There is also a debate about mandatory testing among the healthcare workers and routine mandatory HIV test is not advised for healthcare workers. Instead there should be more focus and emphasis on the standard universal precautions which will be more beneficial because of the window period and other infections that are transmitted through blood.
The Mandatory HIV testing has become more popular especially for pregnant women in different countries depending upon the prevalence, availability of health services, ART etc. Apart from that even some governments have taken a step ahead to implement mandatory premarital HIV testing through their laws and legislations which are implemented in some places [1].
Views on pros of mandatory HIV testing among pregnant women
By implementing mandatory HIV testing strategy among pregnant women though there are issues related to privacy, stigma, false positives, treatment inadequacy and disturbance in doctor-patient relationship that are common in the field, I support this strategy especially in high prevalent zones as it has more advantages that are appreciated at a public health point of view in the management of HIV prevention programs. Of course there need to be other aspects that should be taken care before we implement as discussed in detail below.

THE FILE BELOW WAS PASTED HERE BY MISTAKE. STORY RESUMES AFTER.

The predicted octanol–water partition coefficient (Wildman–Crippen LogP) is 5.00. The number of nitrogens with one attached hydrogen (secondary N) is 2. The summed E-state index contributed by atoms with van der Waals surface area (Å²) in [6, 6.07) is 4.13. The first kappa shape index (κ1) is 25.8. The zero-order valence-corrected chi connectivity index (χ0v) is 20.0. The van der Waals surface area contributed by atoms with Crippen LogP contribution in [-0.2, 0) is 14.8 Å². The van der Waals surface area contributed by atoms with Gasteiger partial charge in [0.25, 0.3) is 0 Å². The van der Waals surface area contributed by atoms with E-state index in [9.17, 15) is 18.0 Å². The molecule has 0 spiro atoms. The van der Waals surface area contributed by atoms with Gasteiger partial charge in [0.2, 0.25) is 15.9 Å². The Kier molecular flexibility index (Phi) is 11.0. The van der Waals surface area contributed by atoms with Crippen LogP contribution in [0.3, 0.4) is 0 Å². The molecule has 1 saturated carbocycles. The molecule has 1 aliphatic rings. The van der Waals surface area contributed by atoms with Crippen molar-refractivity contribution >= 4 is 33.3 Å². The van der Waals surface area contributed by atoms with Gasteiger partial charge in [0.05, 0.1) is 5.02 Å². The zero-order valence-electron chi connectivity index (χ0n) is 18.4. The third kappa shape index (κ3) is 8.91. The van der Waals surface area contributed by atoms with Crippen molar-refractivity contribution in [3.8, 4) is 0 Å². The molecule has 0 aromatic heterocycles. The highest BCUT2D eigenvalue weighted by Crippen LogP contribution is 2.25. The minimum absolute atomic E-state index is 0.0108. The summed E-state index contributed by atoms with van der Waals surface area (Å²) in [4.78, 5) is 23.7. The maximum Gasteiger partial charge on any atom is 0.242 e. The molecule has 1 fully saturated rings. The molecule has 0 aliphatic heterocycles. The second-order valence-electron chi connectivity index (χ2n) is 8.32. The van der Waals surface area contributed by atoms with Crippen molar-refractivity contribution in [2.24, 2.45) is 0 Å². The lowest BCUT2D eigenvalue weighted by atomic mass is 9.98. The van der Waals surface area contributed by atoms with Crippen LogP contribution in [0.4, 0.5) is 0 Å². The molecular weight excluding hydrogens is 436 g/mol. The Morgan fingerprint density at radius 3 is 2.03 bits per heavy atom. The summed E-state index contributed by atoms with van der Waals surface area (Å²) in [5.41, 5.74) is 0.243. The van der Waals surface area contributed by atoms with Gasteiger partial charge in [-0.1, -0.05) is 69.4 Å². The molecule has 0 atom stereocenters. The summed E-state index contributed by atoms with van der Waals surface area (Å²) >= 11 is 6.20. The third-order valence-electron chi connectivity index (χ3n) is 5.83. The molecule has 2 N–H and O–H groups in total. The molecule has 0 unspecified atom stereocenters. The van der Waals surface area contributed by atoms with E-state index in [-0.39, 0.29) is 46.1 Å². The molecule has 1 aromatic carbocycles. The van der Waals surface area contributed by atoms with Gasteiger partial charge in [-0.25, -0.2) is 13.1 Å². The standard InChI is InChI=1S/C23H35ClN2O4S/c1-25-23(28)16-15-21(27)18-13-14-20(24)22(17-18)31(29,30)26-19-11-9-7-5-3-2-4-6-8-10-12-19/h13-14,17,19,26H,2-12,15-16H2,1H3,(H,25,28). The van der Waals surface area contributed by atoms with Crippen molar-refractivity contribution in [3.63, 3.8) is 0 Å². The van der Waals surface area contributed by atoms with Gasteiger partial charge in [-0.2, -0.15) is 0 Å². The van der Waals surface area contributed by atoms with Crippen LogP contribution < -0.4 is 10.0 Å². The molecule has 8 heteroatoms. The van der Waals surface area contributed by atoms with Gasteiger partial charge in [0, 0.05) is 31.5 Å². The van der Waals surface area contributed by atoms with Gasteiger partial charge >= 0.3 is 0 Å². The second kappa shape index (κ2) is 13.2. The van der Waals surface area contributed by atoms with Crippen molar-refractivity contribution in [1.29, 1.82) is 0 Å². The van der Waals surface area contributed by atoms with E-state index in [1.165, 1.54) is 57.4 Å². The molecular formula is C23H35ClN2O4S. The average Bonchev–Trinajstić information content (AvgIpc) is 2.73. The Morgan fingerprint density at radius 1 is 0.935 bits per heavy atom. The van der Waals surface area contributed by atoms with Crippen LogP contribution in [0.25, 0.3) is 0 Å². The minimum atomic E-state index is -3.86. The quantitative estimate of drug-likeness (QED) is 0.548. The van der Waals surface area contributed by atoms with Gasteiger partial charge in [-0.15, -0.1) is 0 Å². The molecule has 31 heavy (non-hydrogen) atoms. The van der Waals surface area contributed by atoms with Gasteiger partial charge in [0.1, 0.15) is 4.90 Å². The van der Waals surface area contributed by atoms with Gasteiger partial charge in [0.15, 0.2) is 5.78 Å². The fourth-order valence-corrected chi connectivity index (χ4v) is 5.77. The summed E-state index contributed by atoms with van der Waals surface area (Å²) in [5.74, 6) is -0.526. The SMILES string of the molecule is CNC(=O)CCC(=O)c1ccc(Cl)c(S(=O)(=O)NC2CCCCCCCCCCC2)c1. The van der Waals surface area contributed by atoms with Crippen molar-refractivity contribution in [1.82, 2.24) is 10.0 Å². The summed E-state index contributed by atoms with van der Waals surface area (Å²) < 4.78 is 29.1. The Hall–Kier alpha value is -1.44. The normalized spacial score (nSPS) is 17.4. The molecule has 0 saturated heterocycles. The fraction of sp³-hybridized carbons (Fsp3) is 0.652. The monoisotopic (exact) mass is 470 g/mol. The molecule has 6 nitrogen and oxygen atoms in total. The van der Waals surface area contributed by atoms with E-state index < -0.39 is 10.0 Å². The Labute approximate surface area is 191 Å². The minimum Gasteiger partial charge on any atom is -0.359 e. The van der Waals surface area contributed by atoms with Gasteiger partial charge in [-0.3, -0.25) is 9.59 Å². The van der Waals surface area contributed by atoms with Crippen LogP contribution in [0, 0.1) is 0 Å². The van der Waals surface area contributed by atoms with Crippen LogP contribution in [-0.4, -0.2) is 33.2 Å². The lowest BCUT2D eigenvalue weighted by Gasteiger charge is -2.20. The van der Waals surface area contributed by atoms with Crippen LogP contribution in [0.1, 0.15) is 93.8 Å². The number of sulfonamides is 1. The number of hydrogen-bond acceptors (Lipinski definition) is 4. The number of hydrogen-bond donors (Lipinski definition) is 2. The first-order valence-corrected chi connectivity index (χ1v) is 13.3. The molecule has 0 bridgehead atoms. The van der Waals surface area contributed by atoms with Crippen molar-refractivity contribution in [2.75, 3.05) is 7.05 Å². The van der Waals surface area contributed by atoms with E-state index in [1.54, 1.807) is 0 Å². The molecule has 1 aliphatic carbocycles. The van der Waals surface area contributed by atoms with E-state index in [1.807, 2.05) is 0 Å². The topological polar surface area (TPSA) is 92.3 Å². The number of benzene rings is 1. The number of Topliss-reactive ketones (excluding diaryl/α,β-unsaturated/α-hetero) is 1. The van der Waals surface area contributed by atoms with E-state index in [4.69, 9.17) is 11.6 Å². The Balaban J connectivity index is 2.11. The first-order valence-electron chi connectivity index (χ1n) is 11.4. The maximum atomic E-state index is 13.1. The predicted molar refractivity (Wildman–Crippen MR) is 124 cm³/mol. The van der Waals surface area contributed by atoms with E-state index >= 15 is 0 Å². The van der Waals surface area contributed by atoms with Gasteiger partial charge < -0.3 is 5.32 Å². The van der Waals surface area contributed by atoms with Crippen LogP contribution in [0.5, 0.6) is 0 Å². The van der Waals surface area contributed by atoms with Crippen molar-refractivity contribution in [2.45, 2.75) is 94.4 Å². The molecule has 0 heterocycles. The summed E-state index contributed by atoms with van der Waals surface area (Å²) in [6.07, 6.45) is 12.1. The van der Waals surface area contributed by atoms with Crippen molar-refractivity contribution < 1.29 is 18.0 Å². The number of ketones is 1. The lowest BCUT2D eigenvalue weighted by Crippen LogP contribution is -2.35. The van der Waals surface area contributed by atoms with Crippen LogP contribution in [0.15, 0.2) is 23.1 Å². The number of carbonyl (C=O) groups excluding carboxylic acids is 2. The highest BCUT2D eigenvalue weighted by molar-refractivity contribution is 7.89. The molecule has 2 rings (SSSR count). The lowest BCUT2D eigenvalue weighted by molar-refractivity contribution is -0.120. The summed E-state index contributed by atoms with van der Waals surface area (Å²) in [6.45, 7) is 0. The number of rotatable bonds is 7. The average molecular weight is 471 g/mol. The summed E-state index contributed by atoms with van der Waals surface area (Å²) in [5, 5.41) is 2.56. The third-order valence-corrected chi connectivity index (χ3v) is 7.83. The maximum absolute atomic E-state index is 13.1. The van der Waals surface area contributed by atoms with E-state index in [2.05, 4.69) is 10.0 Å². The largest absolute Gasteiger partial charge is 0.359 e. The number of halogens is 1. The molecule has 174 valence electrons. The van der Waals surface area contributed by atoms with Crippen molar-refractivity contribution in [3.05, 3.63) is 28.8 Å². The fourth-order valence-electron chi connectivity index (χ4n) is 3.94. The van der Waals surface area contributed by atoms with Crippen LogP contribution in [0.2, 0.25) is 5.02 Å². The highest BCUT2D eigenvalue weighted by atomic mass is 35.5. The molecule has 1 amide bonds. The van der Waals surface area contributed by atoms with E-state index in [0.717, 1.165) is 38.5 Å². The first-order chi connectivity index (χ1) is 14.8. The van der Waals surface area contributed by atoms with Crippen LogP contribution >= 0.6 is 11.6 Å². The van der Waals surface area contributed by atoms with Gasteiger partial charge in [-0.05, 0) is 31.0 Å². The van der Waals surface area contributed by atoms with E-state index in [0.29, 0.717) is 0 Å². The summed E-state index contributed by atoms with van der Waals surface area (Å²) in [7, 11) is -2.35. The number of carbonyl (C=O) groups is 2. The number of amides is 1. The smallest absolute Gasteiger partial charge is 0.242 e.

Considering the growing epidemic especially in high prevalent countries, mandatory HIV testing during the prenatal period can be considered to tackle the growing epidemic.
Arguments that support voice for mandatory testing among pregnant women (author’s opinion)
By implementing this Mandatory HIV testing strategy and ensuring prompt treatment there is a great potential to reduce the perinatal transmission of HIV from mother to child (this again depends on the prevalence rate and the number of lives saved through testing & prompt initiation of Zidovudine [2] therapy etc.). To support one opinion where mandatory HIV testing is required on moral grounds, there are definitely certain prerequisite conditions (e.g. prevalence, burden of the infection, morbidity & mortality) are needed to be met. In case if such programs are to be introduced then the government/ health system should also have certain policies providing the other alternatives or options for mandatory HIV testing and subsequent treatment with ART [3]. But to advocate and continue these programs there must be accessibility & availability of medical care, medical personnel, ART (Anti-retroviral treatment) for the diagnosed patients.